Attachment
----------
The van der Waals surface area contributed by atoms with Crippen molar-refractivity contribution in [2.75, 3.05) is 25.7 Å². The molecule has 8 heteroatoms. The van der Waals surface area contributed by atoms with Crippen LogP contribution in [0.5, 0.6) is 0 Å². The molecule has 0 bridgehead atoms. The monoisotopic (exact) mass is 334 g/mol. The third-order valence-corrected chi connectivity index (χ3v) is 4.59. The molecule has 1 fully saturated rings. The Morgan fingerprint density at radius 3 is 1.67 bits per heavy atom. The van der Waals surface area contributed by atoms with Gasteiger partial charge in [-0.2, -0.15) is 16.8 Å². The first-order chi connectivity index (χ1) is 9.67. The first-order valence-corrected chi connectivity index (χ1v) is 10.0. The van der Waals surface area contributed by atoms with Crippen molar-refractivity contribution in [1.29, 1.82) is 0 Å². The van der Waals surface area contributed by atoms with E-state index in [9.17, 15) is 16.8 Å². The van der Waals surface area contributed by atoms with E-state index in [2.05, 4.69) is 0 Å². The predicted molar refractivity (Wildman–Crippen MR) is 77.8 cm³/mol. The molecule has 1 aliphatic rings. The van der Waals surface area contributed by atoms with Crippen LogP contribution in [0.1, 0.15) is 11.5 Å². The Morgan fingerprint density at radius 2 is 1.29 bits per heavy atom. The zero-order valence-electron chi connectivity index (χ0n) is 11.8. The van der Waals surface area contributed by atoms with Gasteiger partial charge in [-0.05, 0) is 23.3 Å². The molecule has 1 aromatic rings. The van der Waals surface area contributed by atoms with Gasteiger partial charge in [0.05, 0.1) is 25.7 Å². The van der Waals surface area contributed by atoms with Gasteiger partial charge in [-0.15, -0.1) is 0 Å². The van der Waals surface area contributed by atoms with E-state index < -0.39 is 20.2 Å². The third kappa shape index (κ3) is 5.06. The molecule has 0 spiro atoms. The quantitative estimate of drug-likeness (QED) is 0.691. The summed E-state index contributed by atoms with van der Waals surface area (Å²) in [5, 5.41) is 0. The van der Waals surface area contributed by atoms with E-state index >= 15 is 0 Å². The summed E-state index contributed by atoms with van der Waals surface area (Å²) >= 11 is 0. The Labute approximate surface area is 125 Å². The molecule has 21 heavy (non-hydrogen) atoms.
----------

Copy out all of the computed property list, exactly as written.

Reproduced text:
The van der Waals surface area contributed by atoms with Crippen molar-refractivity contribution in [2.75, 3.05) is 25.7 Å². The molecule has 8 heteroatoms. The van der Waals surface area contributed by atoms with Crippen LogP contribution in [0.5, 0.6) is 0 Å². The molecule has 0 bridgehead atoms. The monoisotopic (exact) mass is 334 g/mol. The third-order valence-corrected chi connectivity index (χ3v) is 4.59. The molecule has 1 fully saturated rings. The Morgan fingerprint density at radius 3 is 1.67 bits per heavy atom. The van der Waals surface area contributed by atoms with Gasteiger partial charge in [-0.2, -0.15) is 16.8 Å². The first-order chi connectivity index (χ1) is 9.67. The first-order valence-corrected chi connectivity index (χ1v) is 10.0. The van der Waals surface area contributed by atoms with Crippen molar-refractivity contribution in [1.29, 1.82) is 0 Å². The van der Waals surface area contributed by atoms with E-state index in [9.17, 15) is 16.8 Å². The van der Waals surface area contributed by atoms with E-state index in [2.05, 4.69) is 0 Å². The predicted molar refractivity (Wildman–Crippen MR) is 77.8 cm³/mol. The molecule has 1 aliphatic rings. The van der Waals surface area contributed by atoms with Crippen LogP contribution in [0.1, 0.15) is 11.5 Å². The Morgan fingerprint density at radius 2 is 1.29 bits per heavy atom. The zero-order valence-electron chi connectivity index (χ0n) is 11.8. The van der Waals surface area contributed by atoms with Gasteiger partial charge in [-0.05, 0) is 23.3 Å². The molecule has 1 aromatic rings. The van der Waals surface area contributed by atoms with Gasteiger partial charge in [0.05, 0.1) is 25.7 Å². The van der Waals surface area contributed by atoms with Gasteiger partial charge in [-0.15, -0.1) is 0 Å². The van der Waals surface area contributed by atoms with E-state index < -0.39 is 20.2 Å². The third kappa shape index (κ3) is 5.06. The molecule has 0 spiro atoms. The quantitative estimate of drug-likeness (QED) is 0.691. The summed E-state index contributed by atoms with van der Waals surface area (Å²) in [5, 5.41) is 0. The van der Waals surface area contributed by atoms with E-state index >= 15 is 0 Å². The summed E-state index contributed by atoms with van der Waals surface area (Å²) >= 11 is 0. The Labute approximate surface area is 125 Å². The molecule has 21 heavy (non-hydrogen) atoms.